March 01, 2005
Separate Accounts, Separate Lives?
David Brooks muses on the nature of marriage and the growing prevalence of separate bank accounts:
...some of the people quoted in Shellenbarger's article seem unaware that there may be a distinction between the individualistic ethos of the market and the communal ethos of the home. A Texas woman celebrated her family's separate accounts, remarking, "It's so freeing to be your own person, and not feel like someone is looking over your shoulder." It's not clear whether she's talking about a marriage or a real estate partnership.
I went to the local bookstore and was startled to see how many personal finance gurus insist on separate accounts. "If you're part of a couple, maintain separate accounts - yours, mine and ours," writes Glinda Bridgforth in "Girl, Get Your Money Straight."
"Each partner needs his or her own money," writes the best-selling guru David Bach. "Regardless of whether or not you both work, each of you should maintain your own checking and credit card accounts." Bach says he doesn't need or want to know every detail of how his wife spends her money: "It's none of my business."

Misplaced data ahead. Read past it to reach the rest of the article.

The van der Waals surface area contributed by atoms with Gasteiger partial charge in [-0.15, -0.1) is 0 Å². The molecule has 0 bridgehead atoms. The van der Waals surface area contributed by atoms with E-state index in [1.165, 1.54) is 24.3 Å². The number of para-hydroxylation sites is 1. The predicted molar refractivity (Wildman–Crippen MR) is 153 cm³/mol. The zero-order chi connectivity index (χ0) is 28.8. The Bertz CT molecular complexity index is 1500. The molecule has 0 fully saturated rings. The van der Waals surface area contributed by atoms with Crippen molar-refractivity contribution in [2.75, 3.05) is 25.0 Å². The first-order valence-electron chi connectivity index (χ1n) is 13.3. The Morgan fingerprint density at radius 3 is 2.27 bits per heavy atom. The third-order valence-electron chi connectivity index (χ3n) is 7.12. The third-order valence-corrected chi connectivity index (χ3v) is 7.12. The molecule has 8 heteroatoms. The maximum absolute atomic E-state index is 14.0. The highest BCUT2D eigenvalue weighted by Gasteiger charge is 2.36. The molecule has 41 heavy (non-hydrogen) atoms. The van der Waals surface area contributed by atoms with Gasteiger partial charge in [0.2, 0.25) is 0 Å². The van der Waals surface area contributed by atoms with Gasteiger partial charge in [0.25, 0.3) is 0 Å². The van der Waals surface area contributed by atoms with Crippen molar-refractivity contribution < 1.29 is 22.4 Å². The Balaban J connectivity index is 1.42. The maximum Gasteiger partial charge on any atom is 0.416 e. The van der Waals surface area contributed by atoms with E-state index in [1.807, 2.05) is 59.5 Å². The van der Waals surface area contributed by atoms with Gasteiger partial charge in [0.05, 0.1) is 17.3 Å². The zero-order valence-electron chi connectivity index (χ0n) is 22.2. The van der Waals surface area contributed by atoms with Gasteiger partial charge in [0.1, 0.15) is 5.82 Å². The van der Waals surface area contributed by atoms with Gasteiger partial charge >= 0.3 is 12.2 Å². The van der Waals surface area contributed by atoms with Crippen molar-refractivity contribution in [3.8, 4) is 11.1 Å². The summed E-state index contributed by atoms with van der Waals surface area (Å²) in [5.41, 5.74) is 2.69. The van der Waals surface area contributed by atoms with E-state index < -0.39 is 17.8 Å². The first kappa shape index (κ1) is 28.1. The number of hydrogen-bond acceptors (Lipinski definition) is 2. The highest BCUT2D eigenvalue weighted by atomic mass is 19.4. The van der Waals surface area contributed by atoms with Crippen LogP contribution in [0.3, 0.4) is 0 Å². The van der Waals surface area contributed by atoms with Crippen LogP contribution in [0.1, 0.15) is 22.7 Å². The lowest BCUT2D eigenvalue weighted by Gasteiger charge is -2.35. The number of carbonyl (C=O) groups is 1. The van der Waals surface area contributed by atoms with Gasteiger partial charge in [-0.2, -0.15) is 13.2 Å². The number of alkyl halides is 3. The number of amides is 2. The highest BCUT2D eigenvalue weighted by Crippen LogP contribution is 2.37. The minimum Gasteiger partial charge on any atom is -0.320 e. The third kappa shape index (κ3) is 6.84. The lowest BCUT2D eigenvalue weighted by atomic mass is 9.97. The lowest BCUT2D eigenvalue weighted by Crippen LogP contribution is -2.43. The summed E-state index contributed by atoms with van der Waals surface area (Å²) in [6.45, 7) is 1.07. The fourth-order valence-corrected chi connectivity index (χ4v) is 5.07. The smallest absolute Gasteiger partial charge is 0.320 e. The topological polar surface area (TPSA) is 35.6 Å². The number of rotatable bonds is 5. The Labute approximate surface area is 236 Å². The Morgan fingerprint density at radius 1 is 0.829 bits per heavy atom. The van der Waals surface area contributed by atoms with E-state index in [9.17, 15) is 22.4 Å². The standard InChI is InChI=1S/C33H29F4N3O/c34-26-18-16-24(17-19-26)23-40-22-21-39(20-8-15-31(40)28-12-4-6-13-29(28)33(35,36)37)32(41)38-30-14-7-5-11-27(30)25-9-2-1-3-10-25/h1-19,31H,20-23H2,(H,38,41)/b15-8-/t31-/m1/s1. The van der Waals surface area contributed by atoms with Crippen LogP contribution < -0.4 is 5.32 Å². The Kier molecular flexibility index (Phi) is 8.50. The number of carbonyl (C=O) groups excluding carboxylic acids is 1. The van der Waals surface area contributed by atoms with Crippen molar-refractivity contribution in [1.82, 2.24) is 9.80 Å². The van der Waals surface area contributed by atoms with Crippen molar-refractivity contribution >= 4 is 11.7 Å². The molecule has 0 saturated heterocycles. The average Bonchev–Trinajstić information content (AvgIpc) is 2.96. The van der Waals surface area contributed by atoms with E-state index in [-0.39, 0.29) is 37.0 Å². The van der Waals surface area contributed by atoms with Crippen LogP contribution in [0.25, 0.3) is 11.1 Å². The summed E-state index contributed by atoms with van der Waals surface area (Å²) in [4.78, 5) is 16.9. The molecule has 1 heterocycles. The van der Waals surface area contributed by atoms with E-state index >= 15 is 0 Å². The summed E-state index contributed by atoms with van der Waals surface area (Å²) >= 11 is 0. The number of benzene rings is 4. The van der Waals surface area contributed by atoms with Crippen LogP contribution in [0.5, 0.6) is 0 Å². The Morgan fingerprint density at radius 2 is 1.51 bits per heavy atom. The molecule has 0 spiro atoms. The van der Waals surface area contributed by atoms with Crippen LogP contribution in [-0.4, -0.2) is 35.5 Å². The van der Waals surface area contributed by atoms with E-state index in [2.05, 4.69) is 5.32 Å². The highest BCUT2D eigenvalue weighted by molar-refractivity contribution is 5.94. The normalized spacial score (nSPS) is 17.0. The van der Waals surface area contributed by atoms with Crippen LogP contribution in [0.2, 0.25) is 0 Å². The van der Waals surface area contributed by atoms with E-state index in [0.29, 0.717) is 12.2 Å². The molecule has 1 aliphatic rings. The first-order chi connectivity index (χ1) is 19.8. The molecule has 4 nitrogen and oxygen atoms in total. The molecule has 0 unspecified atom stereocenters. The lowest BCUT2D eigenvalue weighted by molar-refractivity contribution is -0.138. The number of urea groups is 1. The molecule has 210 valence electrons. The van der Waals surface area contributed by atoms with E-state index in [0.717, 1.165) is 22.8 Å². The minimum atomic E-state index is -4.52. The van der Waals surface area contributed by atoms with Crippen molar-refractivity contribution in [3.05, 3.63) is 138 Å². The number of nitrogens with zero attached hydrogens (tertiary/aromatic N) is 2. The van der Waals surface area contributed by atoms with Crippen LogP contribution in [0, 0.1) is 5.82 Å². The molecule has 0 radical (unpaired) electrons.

I'm not saying that people with separate accounts have marriages that are less healthy than anybody else's. I'm saying we should pause before this becomes the social norm. Private property is the basis for our market democracy. But private property in the home is an altogether trickier proposition.
For one thing, separate accounts can easily turn into secret accounts. A person's status and resources inside the home shouldn't be based on how much he or she is making outside it. A union based on love can easily turn into a merger based on self-interest, where the main criterion for continuing becomes: Am I getting a good return on my investment, psychic or otherwise?
The larger, far more important point is that in a society as individualistic as ours, it's especially important to protect and nurture the countervailing institutions. It's so easy for the powerful force of individualism to wash over and transform institutions - like family, religion and the military - that are supposed to be based on self-sacrifice, loyalty and love.
For most of our married life, we've had one bank account and most of the money that went into it came from my husband's salary. But by the same token, I managed the account and he really has never had any idea how I spent the money (nor has he asked). Not that I wouldn't have told him - the subject simply hasn't come up.